Famed astrophysicist Stephen Hawking said Wednesday that black holes, the mysterious massive vortexes formed from collapsed stars, do not destroy everything they consume but instead eventually fire out matter and energy "in a mangled form."
Hawking's radical new thinking, presented in a paper to the 17th International Conference on General Relativity and Gravitation in Dublin, capped his three-decade struggle to explain an elemental paradox in scientific thinking: How can black holes destroy all traces of consumed matter and energy, as Hawking long believed, when subatomic theory says such elements must survive in some form?
Hawking's answer is that the black holes hold their contents for eons but themselves eventually deteriorate and die. As the black hole disintegrates, they send their transformed contents back out into the infinite universal horizons from whence they came.
Previously, Hawking, 62, had held out the possibility that disappearing matter travels through the black hole to a new parallel universe — the very stuff of most visionary science fiction.
"There is no baby universe branching off, as I once thought. The information remains firmly in our universe," Hawking said in a speech to the conference.
"I'm sorry to disappoint science fiction fans, but if information is preserved, there is no possibility of using black holes to travel to other universes," he said. "If you jump into a black hole, your mass energy will be returned to our universe, but in a mangled form, which contains the information about what you were like, but in an unrecognizable state."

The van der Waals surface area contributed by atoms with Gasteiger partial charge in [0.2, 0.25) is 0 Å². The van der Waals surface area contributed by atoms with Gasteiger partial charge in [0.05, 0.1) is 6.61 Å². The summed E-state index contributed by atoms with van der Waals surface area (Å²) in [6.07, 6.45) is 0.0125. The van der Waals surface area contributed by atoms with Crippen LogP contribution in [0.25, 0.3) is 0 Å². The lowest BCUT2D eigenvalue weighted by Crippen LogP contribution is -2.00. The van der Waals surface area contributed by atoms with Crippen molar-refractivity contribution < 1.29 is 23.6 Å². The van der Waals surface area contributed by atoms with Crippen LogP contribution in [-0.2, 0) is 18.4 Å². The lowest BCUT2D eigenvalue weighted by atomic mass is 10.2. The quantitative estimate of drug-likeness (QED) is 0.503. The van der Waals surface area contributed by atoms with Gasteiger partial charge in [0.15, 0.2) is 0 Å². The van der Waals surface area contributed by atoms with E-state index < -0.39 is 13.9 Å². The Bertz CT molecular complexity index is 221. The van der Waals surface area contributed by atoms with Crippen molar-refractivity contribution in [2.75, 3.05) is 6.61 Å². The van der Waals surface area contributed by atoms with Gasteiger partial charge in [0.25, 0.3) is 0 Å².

At that point, the audience of about 800 people, including many of his peers, laughed.
He added, "It is great to solve a problem that has been troubling me for nearly 30 years, even though the answer is less exciting than the alternative I suggested."
In a humorous aside, Hawking settled a 29-year-old bet made with Caltech astrophysicist John Preskill, who insisted in 1975 that matter consumed by black holes couldn't be destroyed. He presented Preskill a favored reference work "Total Baseball, The Ultimate Baseball Encyclopedia" after having it specially flown over from the United States.
"I had great difficulty in finding one over here, so I offered him an encyclopedia of cricket as an alternative," Hawking said, "but John wouldn't be persuaded of the superiority of cricket."
Later, Preskill said he was very pleased to have won the bet, but added: "I'll be honest, I didn't understand the talk." Like other scientists there, he said he looked forward to reading the detailed paper that Hawking is expected to publish next month.
Hawking pioneered the understanding of black holes — the matter-consuming vortexes created when stars collapse — in the mid-1970s. He has previously insisted that the holes emit radiation but never cough up any trace of matter consumed, a view that conflicts with subatomic theory and its view that matter can never be completely destroyed.
Hawking, a mathematics professor at Cambridge University, shot to international fame with his best-selling book "A Brief History of Time," which sought to explain to a general audience the most complex aspects of how the universe works.
Despite being virtually paralyzed and wheelchair-bound with amyotrophic lateral sclerosis since his mid-20s, Hawking travels the world on speaking engagements. He communicates by using a hand-held device to select words on his wheelchair's computer screen, then sending them to a speech synthesizer.
By Shawn Pogatchnik
© 2004 CBS Interactive Inc. All Rights Reserved. This material may not be published, broadcast, rewritten, or redistributed. The Associated Press contributed to this report.